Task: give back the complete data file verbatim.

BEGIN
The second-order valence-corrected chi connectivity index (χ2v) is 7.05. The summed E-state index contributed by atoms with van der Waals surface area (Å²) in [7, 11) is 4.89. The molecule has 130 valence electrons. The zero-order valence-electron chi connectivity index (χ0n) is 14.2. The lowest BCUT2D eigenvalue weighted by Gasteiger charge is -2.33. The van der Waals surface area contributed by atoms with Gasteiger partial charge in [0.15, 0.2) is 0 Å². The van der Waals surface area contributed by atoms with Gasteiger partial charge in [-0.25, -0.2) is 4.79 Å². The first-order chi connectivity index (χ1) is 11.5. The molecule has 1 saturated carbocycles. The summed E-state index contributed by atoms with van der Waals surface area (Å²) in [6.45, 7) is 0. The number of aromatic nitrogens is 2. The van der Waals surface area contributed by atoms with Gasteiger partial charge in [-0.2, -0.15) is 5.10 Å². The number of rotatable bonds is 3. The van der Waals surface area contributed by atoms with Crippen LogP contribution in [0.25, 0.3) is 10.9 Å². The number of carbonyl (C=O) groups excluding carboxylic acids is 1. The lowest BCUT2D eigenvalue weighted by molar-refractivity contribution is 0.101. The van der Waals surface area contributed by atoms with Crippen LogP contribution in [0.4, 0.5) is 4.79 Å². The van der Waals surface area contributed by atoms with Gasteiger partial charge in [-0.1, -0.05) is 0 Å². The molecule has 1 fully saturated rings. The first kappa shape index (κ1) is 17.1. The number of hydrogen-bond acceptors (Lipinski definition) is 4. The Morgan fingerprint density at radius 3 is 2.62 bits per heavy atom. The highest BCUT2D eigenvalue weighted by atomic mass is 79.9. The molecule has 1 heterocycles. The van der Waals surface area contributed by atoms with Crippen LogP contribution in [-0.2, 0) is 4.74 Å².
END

The second-order valence-corrected chi connectivity index (χ2v) is 7.05. The summed E-state index contributed by atoms with van der Waals surface area (Å²) in [7, 11) is 4.89. The molecule has 130 valence electrons. The zero-order valence-electron chi connectivity index (χ0n) is 14.2. The lowest BCUT2D eigenvalue weighted by Gasteiger charge is -2.33. The van der Waals surface area contributed by atoms with Gasteiger partial charge in [0.15, 0.2) is 0 Å². The van der Waals surface area contributed by atoms with Gasteiger partial charge in [-0.25, -0.2) is 4.79 Å². The first-order chi connectivity index (χ1) is 11.5. The molecule has 1 saturated carbocycles. The summed E-state index contributed by atoms with van der Waals surface area (Å²) in [6.45, 7) is 0. The number of aromatic nitrogens is 2. The van der Waals surface area contributed by atoms with Gasteiger partial charge in [-0.2, -0.15) is 5.10 Å². The number of rotatable bonds is 3. The van der Waals surface area contributed by atoms with Crippen LogP contribution in [0.25, 0.3) is 10.9 Å². The number of carbonyl (C=O) groups excluding carboxylic acids is 1. The lowest BCUT2D eigenvalue weighted by molar-refractivity contribution is 0.101. The van der Waals surface area contributed by atoms with Crippen LogP contribution in [0.4, 0.5) is 4.79 Å². The van der Waals surface area contributed by atoms with Gasteiger partial charge in [-0.1, -0.05) is 0 Å². The molecule has 1 fully saturated rings. The first kappa shape index (κ1) is 17.1. The number of hydrogen-bond acceptors (Lipinski definition) is 4. The Morgan fingerprint density at radius 3 is 2.62 bits per heavy atom. The highest BCUT2D eigenvalue weighted by atomic mass is 79.9. The molecule has 1 heterocycles. The van der Waals surface area contributed by atoms with Crippen LogP contribution in [-0.2, 0) is 4.74 Å².